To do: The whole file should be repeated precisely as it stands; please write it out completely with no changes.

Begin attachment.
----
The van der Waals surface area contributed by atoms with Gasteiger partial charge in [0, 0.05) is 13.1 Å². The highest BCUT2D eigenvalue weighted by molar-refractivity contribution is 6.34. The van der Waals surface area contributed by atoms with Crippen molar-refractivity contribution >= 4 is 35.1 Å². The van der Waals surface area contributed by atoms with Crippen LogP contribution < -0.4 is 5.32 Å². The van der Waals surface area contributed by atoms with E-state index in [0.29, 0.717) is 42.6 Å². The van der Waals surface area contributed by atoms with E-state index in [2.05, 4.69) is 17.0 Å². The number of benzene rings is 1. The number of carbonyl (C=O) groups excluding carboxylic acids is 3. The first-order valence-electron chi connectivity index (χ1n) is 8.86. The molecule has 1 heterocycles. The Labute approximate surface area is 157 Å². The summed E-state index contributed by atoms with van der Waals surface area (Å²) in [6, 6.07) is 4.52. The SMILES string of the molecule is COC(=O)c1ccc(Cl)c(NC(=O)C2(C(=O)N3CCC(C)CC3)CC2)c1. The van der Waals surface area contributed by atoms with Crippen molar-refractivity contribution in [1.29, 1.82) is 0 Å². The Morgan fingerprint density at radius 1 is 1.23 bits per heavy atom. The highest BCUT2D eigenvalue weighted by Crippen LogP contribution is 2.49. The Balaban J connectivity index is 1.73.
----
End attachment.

The van der Waals surface area contributed by atoms with Gasteiger partial charge in [0, 0.05) is 13.1 Å². The highest BCUT2D eigenvalue weighted by molar-refractivity contribution is 6.34. The van der Waals surface area contributed by atoms with Crippen molar-refractivity contribution >= 4 is 35.1 Å². The van der Waals surface area contributed by atoms with Crippen LogP contribution < -0.4 is 5.32 Å². The van der Waals surface area contributed by atoms with E-state index in [0.29, 0.717) is 42.6 Å². The van der Waals surface area contributed by atoms with E-state index in [2.05, 4.69) is 17.0 Å². The number of benzene rings is 1. The number of carbonyl (C=O) groups excluding carboxylic acids is 3. The first-order valence-electron chi connectivity index (χ1n) is 8.86. The molecule has 1 heterocycles. The Labute approximate surface area is 157 Å². The summed E-state index contributed by atoms with van der Waals surface area (Å²) in [6, 6.07) is 4.52. The SMILES string of the molecule is COC(=O)c1ccc(Cl)c(NC(=O)C2(C(=O)N3CCC(C)CC3)CC2)c1. The van der Waals surface area contributed by atoms with Crippen molar-refractivity contribution in [1.29, 1.82) is 0 Å². The Morgan fingerprint density at radius 1 is 1.23 bits per heavy atom. The highest BCUT2D eigenvalue weighted by Crippen LogP contribution is 2.49. The Balaban J connectivity index is 1.73.